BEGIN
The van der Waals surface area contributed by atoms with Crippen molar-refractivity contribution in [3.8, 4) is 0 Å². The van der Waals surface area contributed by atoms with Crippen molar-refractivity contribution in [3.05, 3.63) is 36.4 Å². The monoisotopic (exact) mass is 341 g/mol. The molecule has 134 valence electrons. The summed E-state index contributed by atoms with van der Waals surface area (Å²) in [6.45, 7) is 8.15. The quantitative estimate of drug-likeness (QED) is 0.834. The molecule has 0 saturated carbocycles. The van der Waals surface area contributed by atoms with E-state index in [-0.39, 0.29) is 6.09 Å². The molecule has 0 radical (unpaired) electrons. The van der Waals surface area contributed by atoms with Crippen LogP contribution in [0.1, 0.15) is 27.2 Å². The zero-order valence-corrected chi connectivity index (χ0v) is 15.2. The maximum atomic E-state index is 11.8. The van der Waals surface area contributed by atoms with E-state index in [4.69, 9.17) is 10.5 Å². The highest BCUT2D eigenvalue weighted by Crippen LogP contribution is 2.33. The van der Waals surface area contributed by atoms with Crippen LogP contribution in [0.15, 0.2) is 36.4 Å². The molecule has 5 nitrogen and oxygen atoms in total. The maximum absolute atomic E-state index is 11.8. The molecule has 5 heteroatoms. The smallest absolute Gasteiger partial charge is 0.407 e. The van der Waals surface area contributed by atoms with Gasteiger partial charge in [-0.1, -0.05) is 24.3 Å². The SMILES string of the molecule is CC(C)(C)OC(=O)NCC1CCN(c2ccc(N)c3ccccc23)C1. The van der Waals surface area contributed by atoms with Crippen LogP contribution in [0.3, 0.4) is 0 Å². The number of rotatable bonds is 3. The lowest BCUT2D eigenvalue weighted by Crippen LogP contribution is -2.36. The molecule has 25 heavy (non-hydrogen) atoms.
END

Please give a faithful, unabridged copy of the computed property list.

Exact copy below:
The van der Waals surface area contributed by atoms with Crippen molar-refractivity contribution in [3.8, 4) is 0 Å². The van der Waals surface area contributed by atoms with Crippen molar-refractivity contribution in [3.05, 3.63) is 36.4 Å². The monoisotopic (exact) mass is 341 g/mol. The molecule has 134 valence electrons. The summed E-state index contributed by atoms with van der Waals surface area (Å²) in [6.45, 7) is 8.15. The quantitative estimate of drug-likeness (QED) is 0.834. The molecule has 0 saturated carbocycles. The van der Waals surface area contributed by atoms with E-state index in [-0.39, 0.29) is 6.09 Å². The molecule has 0 radical (unpaired) electrons. The van der Waals surface area contributed by atoms with Crippen LogP contribution in [0.1, 0.15) is 27.2 Å². The zero-order valence-corrected chi connectivity index (χ0v) is 15.2. The maximum atomic E-state index is 11.8. The van der Waals surface area contributed by atoms with E-state index in [4.69, 9.17) is 10.5 Å². The highest BCUT2D eigenvalue weighted by Crippen LogP contribution is 2.33. The van der Waals surface area contributed by atoms with Crippen LogP contribution in [0.15, 0.2) is 36.4 Å². The molecule has 5 nitrogen and oxygen atoms in total. The maximum absolute atomic E-state index is 11.8. The molecule has 5 heteroatoms. The smallest absolute Gasteiger partial charge is 0.407 e. The van der Waals surface area contributed by atoms with Gasteiger partial charge in [-0.1, -0.05) is 24.3 Å². The SMILES string of the molecule is CC(C)(C)OC(=O)NCC1CCN(c2ccc(N)c3ccccc23)C1. The van der Waals surface area contributed by atoms with Crippen LogP contribution in [0.3, 0.4) is 0 Å². The number of rotatable bonds is 3. The lowest BCUT2D eigenvalue weighted by Crippen LogP contribution is -2.36. The molecule has 25 heavy (non-hydrogen) atoms.